Gastric Bypass

This procedure is highly suited to performance through a laparoscopic approach. The open approach, however, is still used in many centers. Whether done open or laparoscopically, the steps of the procedure are the same. The operation can be divided into distinct steps: Step one, creation of the roux limb: The ligament of Treitz is identified; approximately 40 cm distal to the ligament is measured; the small bowel is divided at this position; the small-bowel mesentery is then divided; the small bowel to be bypassed, 75 cm-150 cm, depending on anatomy and amount of malabsorption, if any, desired, is then measured; the enteroenterostomy is constructed; and the defect in the mesentery closed. Step two, division of the omentum: The space between the roux limb and the transverse mesocolon — Peterson's space — a potential space for an internal hernia, is closed. Step three, creation of the gastric pouch: The avascular window in the gastrohepatic omentum is incised and opened along the lesser curve of the stomach, and the fatty and vascular tissue divided from the gastric wall, to create a 30 ml pouch; one transverse staple firing and two to three vertical firings create the pouch; the roux limb is then anastomosed to the pouch to complete the procedure; and a drain is placed across the upper anastomosis (Figure 7.2).

The long-term results of the Roux-en-Y gastric bypass on weight loss and improvement in obesity-related comorbidities have been described by a number of authors. Pories and colleagues43 have described their results over a 14-year period with a 97 percent follow-up in 608 morbidly obese patients. The mean weight loss was 49.2 percent (99.7 pounds) of excess body weight. A more striking finding in this study was the long-term control of adult-onset diabetes. Of 298 glucose-intolerant patients (146 with noninsulin-dependent diabetes mellitus and 152 with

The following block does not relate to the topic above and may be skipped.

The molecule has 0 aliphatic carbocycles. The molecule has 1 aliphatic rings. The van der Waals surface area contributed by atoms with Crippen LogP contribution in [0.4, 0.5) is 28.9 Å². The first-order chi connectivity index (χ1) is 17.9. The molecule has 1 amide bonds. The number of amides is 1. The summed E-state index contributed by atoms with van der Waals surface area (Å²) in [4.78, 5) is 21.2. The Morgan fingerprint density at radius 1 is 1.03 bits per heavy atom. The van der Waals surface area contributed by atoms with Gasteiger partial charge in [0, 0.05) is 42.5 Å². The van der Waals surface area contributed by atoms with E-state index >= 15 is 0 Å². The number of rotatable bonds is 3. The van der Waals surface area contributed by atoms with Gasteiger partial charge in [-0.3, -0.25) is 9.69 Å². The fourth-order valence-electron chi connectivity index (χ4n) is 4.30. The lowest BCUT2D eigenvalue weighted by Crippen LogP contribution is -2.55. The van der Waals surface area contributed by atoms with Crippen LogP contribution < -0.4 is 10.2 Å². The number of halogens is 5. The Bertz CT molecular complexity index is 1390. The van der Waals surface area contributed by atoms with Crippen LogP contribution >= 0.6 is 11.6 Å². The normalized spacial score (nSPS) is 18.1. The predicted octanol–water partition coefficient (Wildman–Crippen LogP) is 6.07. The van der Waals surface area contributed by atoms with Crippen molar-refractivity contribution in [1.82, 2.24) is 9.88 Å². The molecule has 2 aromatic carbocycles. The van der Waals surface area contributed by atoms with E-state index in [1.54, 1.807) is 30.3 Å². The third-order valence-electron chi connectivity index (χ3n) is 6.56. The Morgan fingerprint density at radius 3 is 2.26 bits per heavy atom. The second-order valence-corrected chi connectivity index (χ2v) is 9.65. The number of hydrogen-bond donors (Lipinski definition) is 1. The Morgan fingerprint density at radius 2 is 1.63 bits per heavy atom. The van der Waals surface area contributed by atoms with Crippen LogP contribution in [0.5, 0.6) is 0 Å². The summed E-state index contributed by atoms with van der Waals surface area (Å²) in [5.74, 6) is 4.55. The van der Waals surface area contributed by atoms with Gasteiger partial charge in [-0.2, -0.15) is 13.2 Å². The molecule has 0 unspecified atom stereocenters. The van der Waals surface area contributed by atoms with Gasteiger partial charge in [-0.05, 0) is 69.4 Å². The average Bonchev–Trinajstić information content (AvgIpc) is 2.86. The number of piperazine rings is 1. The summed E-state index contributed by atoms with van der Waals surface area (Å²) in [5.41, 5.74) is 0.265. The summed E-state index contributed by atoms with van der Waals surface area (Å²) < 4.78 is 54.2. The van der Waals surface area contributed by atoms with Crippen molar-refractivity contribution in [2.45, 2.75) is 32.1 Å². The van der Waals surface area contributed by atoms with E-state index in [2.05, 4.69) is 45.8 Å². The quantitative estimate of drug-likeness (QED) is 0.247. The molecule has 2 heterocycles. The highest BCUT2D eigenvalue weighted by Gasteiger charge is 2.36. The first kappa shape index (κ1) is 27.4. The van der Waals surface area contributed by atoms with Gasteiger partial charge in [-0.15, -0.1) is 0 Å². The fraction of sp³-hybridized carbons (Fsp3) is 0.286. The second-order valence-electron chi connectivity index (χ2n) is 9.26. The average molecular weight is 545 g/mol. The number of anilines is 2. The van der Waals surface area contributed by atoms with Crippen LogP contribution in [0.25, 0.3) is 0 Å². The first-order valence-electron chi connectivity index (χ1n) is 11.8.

FIGURE 7.2 Roux-en-Y gastric bypass. A Roux limb, created by dividing the proximal jejunum 40-60 cm distal to the ligament of Treitz, is anastomosed end-to-side to a 30-ml gastric pouch. The proximal jejunal (biliopancreatic) limb is anastomosed end-to-end to the Roux limb 75-150 cm distal to the gastroenterostomy.

impaired glucose tolerance), 271 (91 percent) maintained normal fasting glucose levels, glycosylated hemoglobins, and insulin levels. Of the diabetic patients, 80 percent were off all hypoglycemic agents. Although the mechanism remains unclear, the results have been reproduced in a number of shorter-term studies. In 353 patients with hypertension, only 85 (14 percent) remained hypertensive. Other studies report significant reductions in blood pressure, triglycerides, and low-density lipoproteins, with an increase in the plasma levels of high-density lipoproteins.44

Complications of open gastric bypass include splenic injuries (0.7 percent to 2.5 percent), anastomotic leaks (1.2 percent to 5 percent), seromas or superficial wound infections (11.4 percent to 14.5 percent), deep-wound infections (3 percent to 4.4 percent), deep venous thrombosis or pulmonary embolisms (0.6 percent to 2 percent), and a 30-day mortality rate of approximately 0.4 percent.45,46 Although the leak and coagulation complications remain with the laparoscopic approach, the wound problems and splenic-injury problems have declined significantly. Late complications include gastric-outlet stenosis and obstruction (3.4 percent to 14.6 percent), marginal ulcer (0.2 percent to 13.3 percent), small-bowel obstruction (4.7 percent), incisional hernia (4.7 percent to 23.9 percent), and symptomatic gallbladder disease (10 percent to 11.4 percent).47-49 The incisional hernia rate with the laparoscopic approach is significantly reduced. Nutritional deficiencies of iron, vitamin B12, folate, calcium, and the fat-soluble vitamins A, D, and E can occur without appropriate supplementation.

Currently Roux-en-Y gastric bypass is the gold standard weight-loss operation with good long-term follow-up studies.50

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